Sunday, March 16, 2014


Copywriting: Short Sentences for Understanding and Impact

By Donovan Baldwin

Business owners painstakingly work to generate traffic, and interest, to keep visitors coming in...and coming back.

On the Internet, producing good copy is crucial since you have a very short time to get your visitors to understand the essence of what you have to say.

Since website visitors are probably not going to spend a lot of time searching for what they want to know, you don’t have the luxury of time to get the job done.

You must use short but powerful sentences.

You might not see the relationship to writing sales copy, but let's look at one of the most celebrated minimalist writers ever known...Ernest Hemmingway.

His writing was compact, and lacking flowery prose and unnecessary adjective. With Hemingway, he got you where he wanted you to be in just a few words. One supposed demonstration of his ability to say a lot in a very few words was when he was challenged to write a story...which he did...using just 6 words.

Hemmingway wrote: “For sale. Baby shoes. Never used.”

As you can imagine, one of his tips on writing effectively is to write in short sentences.

You might not become another Hemmingway, but, to help you get a bit closer to his style, here are some tips to guide you in writing your copy.

Longer sentences are going to bore most readers, so maintain the directness of your message through short paragraphs.

Most people visiting websites are even less interested in hanging around "reading" stuff! The average length of a good, short sentence should not exceed 23 – 25 words.

While short sentences can pack a punch and be easier to read, you've got to keep them interesting and easy to read.

Fact check: I counted 22 words in that last sentence.

You must avoid both being stuffy, which promotes boredom, while, at the same time keeping up the reader's interest. Actually, clarity is a good guide, since fuzzy, or convoluted sentences, not only hinder understanding, but produce frustration and boredom.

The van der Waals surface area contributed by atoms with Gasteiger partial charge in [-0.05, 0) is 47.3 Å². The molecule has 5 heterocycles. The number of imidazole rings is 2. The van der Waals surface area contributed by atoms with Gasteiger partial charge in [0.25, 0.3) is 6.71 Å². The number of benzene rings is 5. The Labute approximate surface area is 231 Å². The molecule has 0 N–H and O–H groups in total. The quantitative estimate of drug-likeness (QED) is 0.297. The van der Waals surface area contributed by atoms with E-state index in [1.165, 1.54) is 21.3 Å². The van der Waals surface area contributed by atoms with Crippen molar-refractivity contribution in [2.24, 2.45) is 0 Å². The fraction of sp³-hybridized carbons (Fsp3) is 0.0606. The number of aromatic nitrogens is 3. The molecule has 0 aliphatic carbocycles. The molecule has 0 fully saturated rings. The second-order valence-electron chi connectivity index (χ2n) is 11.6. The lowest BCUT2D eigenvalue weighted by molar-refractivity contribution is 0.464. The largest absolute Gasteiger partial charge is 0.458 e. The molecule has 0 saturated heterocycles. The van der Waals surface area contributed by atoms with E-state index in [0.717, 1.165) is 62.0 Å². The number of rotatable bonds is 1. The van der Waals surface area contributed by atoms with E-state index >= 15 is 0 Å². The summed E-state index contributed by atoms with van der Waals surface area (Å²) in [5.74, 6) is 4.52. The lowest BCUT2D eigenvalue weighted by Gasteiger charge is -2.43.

Begin with a good idea of what you want to say.

Write it down.

Then edit, edit, edit until your message is clear and easy to find in just a few words.

Sentence length should generally be within a certain range, but vary the lengths to keep the reader's interest renewed. If a sentence goes over here or there by a little, no real harm done. In fact, the difference in length keeps the reader moving and a short sentence here or there can be used to break up lengthy copy.

Short sentences can be used to "hit the reader" with important data or thoughts, or just make the copy feel like a conversation.

Don't you think so?

One simple way to write shorter sentences is to pick shorter words.

You see this being violated all the time. Using multiple words, or a "five dollar word" when there's a perfectly good basic (short) word is available is a common mistake copywriters make.

"Use" and "change" are just as good as "utilize" and "modify", easier to spell and more familiar to more readers.

I drive my wife crazy because I cringe every time I hear someone use the word "utilize".

Notice how I snuck that in?

English, although full of words from other languages, is basically an old Anglo-Saxon language with short, expressive words. Most people will understand the shorter words than the multi-syllable words taken from Latin or other languages.

Many feel that a complicated sentence with big words shows intelligence.

Maybe so, but does it sell?

Another way to create impact with short sentences, or phrases, is to use "bullets" or other forms of emphasis. You can also use numbers and letters to create a list of important points.

If you really must give more description, introduce the subject with a list of important points that you will be explaining in the text.

If you have to ask yourself if your grammar is correct, or look up the rule in a book, you're getting too complicated.

State things as a fact, or action in progress, and leave the future to Star Trek and Star Wars.

Here's a tip: Write as if your reader reads English pretty well, but it's not their native language. In other words, don't write as if they are stupid, but are not English majors.

Save the flowery prose for your Great American Novel. If you are writing advertising copy, keep it short, simple, and understandable.

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